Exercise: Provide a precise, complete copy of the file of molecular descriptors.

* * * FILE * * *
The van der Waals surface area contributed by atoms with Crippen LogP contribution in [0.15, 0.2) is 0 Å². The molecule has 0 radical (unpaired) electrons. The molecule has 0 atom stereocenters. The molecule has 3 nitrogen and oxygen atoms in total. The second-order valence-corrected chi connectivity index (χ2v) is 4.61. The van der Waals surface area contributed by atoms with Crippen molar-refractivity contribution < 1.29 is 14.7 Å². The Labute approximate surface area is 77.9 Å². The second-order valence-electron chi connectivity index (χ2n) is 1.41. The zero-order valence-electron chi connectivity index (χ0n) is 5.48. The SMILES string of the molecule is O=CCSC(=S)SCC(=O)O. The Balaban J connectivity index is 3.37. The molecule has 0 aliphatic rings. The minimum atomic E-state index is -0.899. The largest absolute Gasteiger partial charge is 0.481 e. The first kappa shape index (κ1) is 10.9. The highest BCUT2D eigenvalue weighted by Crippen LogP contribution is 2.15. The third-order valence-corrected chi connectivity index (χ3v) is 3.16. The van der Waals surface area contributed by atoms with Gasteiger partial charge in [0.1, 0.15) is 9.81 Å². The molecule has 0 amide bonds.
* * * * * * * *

The van der Waals surface area contributed by atoms with Crippen LogP contribution in [0.15, 0.2) is 0 Å². The molecule has 0 radical (unpaired) electrons. The molecule has 0 atom stereocenters. The molecule has 3 nitrogen and oxygen atoms in total. The second-order valence-corrected chi connectivity index (χ2v) is 4.61. The van der Waals surface area contributed by atoms with Crippen molar-refractivity contribution < 1.29 is 14.7 Å². The Labute approximate surface area is 77.9 Å². The second-order valence-electron chi connectivity index (χ2n) is 1.41. The zero-order valence-electron chi connectivity index (χ0n) is 5.48. The SMILES string of the molecule is O=CCSC(=S)SCC(=O)O. The Balaban J connectivity index is 3.37. The molecule has 0 aliphatic rings. The minimum atomic E-state index is -0.899. The largest absolute Gasteiger partial charge is 0.481 e. The first kappa shape index (κ1) is 10.9. The highest BCUT2D eigenvalue weighted by Crippen LogP contribution is 2.15. The third-order valence-corrected chi connectivity index (χ3v) is 3.16. The van der Waals surface area contributed by atoms with Gasteiger partial charge in [0.1, 0.15) is 9.81 Å². The molecule has 0 amide bonds.